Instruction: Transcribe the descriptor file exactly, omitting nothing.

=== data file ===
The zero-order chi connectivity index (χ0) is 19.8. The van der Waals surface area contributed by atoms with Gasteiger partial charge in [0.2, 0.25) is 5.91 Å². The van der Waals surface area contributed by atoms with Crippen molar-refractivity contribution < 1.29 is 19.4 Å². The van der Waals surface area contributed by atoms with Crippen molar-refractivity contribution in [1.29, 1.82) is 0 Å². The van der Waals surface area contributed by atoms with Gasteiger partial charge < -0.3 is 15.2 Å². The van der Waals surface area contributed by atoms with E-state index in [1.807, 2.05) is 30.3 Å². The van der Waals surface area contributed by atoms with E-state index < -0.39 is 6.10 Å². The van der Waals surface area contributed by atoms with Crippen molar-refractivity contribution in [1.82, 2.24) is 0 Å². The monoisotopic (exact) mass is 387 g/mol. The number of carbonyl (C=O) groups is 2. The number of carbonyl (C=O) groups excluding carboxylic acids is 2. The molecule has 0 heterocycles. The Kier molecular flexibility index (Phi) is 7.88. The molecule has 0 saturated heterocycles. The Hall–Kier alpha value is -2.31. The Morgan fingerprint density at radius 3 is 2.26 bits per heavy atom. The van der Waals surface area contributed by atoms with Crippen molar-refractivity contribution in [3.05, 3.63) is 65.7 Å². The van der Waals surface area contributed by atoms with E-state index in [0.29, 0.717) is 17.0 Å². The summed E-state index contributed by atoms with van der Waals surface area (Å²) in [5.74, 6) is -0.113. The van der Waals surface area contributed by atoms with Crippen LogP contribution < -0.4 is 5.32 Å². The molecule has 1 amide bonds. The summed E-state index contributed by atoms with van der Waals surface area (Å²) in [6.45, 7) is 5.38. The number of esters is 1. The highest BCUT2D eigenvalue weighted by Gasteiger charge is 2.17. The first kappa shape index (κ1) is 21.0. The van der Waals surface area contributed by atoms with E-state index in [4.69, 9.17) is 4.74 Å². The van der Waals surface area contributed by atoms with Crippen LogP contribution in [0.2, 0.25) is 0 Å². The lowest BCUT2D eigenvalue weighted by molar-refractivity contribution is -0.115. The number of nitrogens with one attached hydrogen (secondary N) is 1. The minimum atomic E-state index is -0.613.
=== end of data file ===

The zero-order chi connectivity index (χ0) is 19.8. The van der Waals surface area contributed by atoms with Gasteiger partial charge in [0.2, 0.25) is 5.91 Å². The van der Waals surface area contributed by atoms with Crippen molar-refractivity contribution < 1.29 is 19.4 Å². The van der Waals surface area contributed by atoms with Crippen molar-refractivity contribution in [1.29, 1.82) is 0 Å². The van der Waals surface area contributed by atoms with Gasteiger partial charge < -0.3 is 15.2 Å². The van der Waals surface area contributed by atoms with E-state index in [1.807, 2.05) is 30.3 Å². The van der Waals surface area contributed by atoms with E-state index < -0.39 is 6.10 Å². The van der Waals surface area contributed by atoms with Crippen molar-refractivity contribution in [1.82, 2.24) is 0 Å². The monoisotopic (exact) mass is 387 g/mol. The number of carbonyl (C=O) groups is 2. The number of carbonyl (C=O) groups excluding carboxylic acids is 2. The molecule has 0 heterocycles. The Kier molecular flexibility index (Phi) is 7.88. The molecule has 0 saturated heterocycles. The Hall–Kier alpha value is -2.31. The Morgan fingerprint density at radius 3 is 2.26 bits per heavy atom. The van der Waals surface area contributed by atoms with Crippen molar-refractivity contribution in [3.05, 3.63) is 65.7 Å². The van der Waals surface area contributed by atoms with E-state index in [0.29, 0.717) is 17.0 Å². The summed E-state index contributed by atoms with van der Waals surface area (Å²) in [5.74, 6) is -0.113. The van der Waals surface area contributed by atoms with Crippen LogP contribution < -0.4 is 5.32 Å². The molecule has 1 amide bonds. The summed E-state index contributed by atoms with van der Waals surface area (Å²) in [6.45, 7) is 5.38. The number of esters is 1. The highest BCUT2D eigenvalue weighted by Gasteiger charge is 2.17. The first kappa shape index (κ1) is 21.0. The van der Waals surface area contributed by atoms with E-state index in [4.69, 9.17) is 4.74 Å². The van der Waals surface area contributed by atoms with Crippen LogP contribution in [0.2, 0.25) is 0 Å². The lowest BCUT2D eigenvalue weighted by molar-refractivity contribution is -0.115. The number of nitrogens with one attached hydrogen (secondary N) is 1. The minimum atomic E-state index is -0.613.